Hard hit Indian River County lost five of 48 polling places during Frances. It is still assessing which of those survived Jeanne.
Indian River is just one of at least five counties that Secretary of State Glenda Hood is touring or will tour to assess readiness for November 2.
Glenda Hood says, "It is a major challenge, it absolutely is, there is no denying that, but everybody is up to the task and we have dealt with storms and situations before where we have had to make some changes."
The secretary of state has told Panhandle election supervisors that she wants a plan for alternative precinct sites at the end of this week; she wants the same thing for the hardest hit counties on the east coast at the end of next week.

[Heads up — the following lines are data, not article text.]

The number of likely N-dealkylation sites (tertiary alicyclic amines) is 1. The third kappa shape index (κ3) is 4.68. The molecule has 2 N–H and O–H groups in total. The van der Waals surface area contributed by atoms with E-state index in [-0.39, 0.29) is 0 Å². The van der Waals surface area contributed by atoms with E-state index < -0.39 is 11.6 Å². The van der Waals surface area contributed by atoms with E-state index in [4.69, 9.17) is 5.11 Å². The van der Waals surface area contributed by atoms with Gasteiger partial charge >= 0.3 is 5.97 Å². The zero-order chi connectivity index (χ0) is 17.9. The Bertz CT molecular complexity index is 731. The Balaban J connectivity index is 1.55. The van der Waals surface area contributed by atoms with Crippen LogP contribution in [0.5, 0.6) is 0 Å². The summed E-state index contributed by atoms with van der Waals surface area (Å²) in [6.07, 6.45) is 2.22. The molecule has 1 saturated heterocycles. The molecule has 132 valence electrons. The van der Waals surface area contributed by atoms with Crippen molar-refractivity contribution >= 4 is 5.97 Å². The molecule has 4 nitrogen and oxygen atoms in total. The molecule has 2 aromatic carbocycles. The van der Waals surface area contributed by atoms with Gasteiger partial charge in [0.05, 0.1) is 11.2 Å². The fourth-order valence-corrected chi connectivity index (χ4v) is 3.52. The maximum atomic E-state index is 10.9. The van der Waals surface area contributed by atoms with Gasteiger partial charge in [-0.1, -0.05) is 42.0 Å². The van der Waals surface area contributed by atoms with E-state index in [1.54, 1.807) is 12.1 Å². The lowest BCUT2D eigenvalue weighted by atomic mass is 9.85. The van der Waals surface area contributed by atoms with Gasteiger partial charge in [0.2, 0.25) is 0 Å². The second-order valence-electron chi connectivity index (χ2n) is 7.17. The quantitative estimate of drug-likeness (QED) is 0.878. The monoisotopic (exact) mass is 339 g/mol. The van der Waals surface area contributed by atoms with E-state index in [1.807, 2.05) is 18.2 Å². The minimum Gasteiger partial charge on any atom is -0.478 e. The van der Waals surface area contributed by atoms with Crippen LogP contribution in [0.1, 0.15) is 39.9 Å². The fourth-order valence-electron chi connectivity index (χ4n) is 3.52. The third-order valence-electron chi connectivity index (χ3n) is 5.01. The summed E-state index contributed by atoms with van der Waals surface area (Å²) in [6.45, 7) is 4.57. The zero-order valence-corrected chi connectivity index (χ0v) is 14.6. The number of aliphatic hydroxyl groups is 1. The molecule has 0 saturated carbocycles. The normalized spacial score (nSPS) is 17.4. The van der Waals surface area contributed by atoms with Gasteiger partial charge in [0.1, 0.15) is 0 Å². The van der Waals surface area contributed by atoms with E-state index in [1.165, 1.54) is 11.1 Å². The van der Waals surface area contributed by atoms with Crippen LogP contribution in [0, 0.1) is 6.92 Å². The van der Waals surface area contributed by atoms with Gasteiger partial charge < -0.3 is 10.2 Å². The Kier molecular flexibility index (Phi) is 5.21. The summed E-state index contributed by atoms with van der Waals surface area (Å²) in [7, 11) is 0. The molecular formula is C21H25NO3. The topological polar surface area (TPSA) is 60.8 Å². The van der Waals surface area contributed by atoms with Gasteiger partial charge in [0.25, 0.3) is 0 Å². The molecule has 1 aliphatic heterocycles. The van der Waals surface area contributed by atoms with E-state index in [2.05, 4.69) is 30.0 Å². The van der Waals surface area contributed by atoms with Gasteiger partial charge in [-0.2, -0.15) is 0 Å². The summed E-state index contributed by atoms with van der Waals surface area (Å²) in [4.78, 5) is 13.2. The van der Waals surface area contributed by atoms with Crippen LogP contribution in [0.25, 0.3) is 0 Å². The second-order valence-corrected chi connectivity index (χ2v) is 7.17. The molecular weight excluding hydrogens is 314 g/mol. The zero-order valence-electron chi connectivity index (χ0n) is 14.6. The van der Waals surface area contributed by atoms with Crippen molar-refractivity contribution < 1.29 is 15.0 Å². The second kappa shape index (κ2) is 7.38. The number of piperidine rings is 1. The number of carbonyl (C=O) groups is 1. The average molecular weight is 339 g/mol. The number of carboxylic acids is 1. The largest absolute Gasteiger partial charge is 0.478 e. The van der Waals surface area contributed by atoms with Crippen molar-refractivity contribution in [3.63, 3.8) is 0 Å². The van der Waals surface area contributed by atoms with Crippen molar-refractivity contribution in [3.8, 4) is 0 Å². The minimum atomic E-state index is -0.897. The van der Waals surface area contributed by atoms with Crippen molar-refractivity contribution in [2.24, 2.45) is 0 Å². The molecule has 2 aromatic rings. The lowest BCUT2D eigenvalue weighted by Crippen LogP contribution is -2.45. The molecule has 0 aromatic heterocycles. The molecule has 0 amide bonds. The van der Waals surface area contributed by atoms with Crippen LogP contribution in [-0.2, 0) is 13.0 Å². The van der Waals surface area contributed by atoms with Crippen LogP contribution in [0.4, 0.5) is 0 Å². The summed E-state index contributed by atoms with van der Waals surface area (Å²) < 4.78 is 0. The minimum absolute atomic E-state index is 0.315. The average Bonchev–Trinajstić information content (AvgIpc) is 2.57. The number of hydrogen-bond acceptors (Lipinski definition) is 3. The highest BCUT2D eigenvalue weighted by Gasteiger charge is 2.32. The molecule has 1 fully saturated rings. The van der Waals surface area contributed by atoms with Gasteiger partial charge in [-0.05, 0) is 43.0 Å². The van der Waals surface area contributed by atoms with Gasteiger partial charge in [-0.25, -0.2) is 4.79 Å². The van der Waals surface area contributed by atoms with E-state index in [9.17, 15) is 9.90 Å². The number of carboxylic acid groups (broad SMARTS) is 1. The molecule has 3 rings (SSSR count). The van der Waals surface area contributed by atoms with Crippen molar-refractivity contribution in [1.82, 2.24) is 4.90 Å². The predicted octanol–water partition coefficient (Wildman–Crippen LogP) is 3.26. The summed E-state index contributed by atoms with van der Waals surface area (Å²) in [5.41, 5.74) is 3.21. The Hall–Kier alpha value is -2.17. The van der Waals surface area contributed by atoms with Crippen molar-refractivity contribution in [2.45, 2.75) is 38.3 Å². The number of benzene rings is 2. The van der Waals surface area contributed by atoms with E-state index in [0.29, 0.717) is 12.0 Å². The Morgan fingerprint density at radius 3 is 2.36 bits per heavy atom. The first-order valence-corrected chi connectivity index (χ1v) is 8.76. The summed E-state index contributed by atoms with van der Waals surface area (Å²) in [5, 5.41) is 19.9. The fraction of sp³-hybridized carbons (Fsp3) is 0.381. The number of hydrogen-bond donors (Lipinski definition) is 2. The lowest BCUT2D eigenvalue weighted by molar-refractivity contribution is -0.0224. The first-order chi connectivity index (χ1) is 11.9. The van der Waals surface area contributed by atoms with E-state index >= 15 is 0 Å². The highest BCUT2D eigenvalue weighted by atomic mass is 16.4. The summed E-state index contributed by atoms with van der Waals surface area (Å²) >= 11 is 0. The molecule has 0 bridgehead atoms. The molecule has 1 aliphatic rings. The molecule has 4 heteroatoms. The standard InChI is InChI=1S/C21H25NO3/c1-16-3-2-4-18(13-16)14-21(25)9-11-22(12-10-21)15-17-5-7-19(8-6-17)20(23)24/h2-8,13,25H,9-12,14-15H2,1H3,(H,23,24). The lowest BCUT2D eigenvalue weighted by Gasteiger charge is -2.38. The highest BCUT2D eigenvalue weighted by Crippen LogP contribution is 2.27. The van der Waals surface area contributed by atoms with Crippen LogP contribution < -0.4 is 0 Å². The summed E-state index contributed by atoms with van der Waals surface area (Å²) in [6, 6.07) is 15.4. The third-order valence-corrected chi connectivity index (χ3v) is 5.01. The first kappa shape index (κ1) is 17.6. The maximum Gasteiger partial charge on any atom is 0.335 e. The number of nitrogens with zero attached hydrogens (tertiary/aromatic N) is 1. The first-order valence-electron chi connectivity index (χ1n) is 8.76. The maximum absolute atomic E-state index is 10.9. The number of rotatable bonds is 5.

With damage to some precincts still unknown, Jeb Bush says setting up super precincts in the hardest hit areas is likely.
Gov. Jeb Bush says, "It appears as though there is enough time to be able to fix what was hurt or damaged and be able to have the election as is."
Despite a heated presidential contest nationally, political scientist Lance Dehaven Smith says back-to-back storms coupled with precinct shuffling will take its toll.
Lance Dehaven Smith says, "I suspect that you’re just going to inevitably see a lower turnout. I just can’t imagine people under these circumstances are going to have voting at the top of the list of their priorities."
With all the damaged areas the state is encouraging as many people as possible to vote early.
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